21. Trajectories of Dying • Lunney et al. reviewed physician Medicare claims in the year before death. • They divided 7,258 decedents into 4 previously described conceptual categories • Do these groupings classify decedents? Lunney JR, et al. JAGS. 2002;50:1108-1112

  22. Trajectories of Dying Acute illness Cancer Alz, CVA, PD, hip fx, incont, PNA, dehydration, syncope CHF, COPD Lunney JR, et al. JAGS. 2002;50:1108-1112

  23. Trajectories of Dying Lunney JR, et al. JAGS. 2002;50:1108-1112

  24. Opportunities for Improvement: Hospital-Based Care SUPPORT Trial: 4-year study in 5 major teaching hospitals; 9105 patients with life-threatening illness • 47% of MDs knew their patients wanted DNR • 46% were ventilated within 3d of death • 38% of those who died spent ≥ 10d in ICU • 50% of those who died were in moderate-severe pain ≥ half time within 3d of death The SUPPORT Principal Investigators. JAMA. 1995;274:1591-1598

  25. Opportunities for Improvement: Long-Term Care • Site of terminal care is projected to change • NH population projected growth from 2.5 to 3.4 million by 2020 • 1 in 2 adults is likely to die in NH in 2020 Brock DB, Foley DJ. Hospice J. 1998;13:49–60. http://www.chcr.brown.edu/dying/FACTSONDYING.HTM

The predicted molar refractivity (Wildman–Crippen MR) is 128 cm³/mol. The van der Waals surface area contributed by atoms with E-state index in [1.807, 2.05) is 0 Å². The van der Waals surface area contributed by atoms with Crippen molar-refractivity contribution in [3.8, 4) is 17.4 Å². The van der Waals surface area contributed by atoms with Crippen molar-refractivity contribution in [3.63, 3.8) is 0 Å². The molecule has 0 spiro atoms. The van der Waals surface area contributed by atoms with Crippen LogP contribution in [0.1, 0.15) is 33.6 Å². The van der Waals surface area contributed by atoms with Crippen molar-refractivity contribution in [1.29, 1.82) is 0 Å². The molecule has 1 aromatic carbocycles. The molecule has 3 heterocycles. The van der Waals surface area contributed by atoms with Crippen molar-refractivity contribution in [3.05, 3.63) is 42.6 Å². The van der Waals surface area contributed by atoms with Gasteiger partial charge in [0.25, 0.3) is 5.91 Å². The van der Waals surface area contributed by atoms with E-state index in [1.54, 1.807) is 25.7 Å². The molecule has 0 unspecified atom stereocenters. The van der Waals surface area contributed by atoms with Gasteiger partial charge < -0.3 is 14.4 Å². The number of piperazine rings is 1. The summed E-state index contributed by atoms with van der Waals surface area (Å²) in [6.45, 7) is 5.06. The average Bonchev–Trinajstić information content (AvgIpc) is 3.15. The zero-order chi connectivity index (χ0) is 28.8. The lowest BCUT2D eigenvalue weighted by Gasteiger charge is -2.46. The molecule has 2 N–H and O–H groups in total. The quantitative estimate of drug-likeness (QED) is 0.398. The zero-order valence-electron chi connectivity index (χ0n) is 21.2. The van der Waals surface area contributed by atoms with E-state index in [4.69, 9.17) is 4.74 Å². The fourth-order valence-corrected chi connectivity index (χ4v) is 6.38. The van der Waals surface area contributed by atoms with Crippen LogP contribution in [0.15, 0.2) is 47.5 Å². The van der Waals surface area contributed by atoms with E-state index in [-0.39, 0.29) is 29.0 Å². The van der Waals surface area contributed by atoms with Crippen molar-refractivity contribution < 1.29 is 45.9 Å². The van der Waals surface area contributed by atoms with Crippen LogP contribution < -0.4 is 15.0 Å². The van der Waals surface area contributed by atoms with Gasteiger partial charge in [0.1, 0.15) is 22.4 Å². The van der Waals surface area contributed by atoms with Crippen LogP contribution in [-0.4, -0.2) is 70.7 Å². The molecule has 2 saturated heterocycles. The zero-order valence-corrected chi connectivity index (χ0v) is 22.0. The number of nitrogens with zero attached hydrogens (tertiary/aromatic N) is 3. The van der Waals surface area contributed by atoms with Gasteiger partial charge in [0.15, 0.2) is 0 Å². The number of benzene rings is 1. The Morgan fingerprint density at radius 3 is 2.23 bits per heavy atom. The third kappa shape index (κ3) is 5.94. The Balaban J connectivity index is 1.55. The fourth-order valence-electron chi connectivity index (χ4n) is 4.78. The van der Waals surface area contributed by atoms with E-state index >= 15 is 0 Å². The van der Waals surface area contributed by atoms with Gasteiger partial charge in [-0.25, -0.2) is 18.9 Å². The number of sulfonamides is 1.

26. Opportunities for Improvement: Long-Term Care Nationally: 41.6% Cancer: 52.8% Terminally ill: 39.3% http://www.chcr.brown.edu/dying/FACTSONDYING.HTM

  27. Opportunities for Improvement: Long-Term Care Nationally: 45.4% Terminally ill: 23.4% http://www.chcr.brown.edu/dying/FACTSONDYING.HTM

  28. Report Card: Access to Palliative care www.CAPC.org

  29. How Georgia Compares… Percentage of mid-size and large hospitals with a palliative care program (50+ beds) Nationally: C grade Georgia: D grade www.CAPC.org

  30. Questions? Special thanks to Laurent Adler, MD the original creator of these slides. (updates and edit have been added)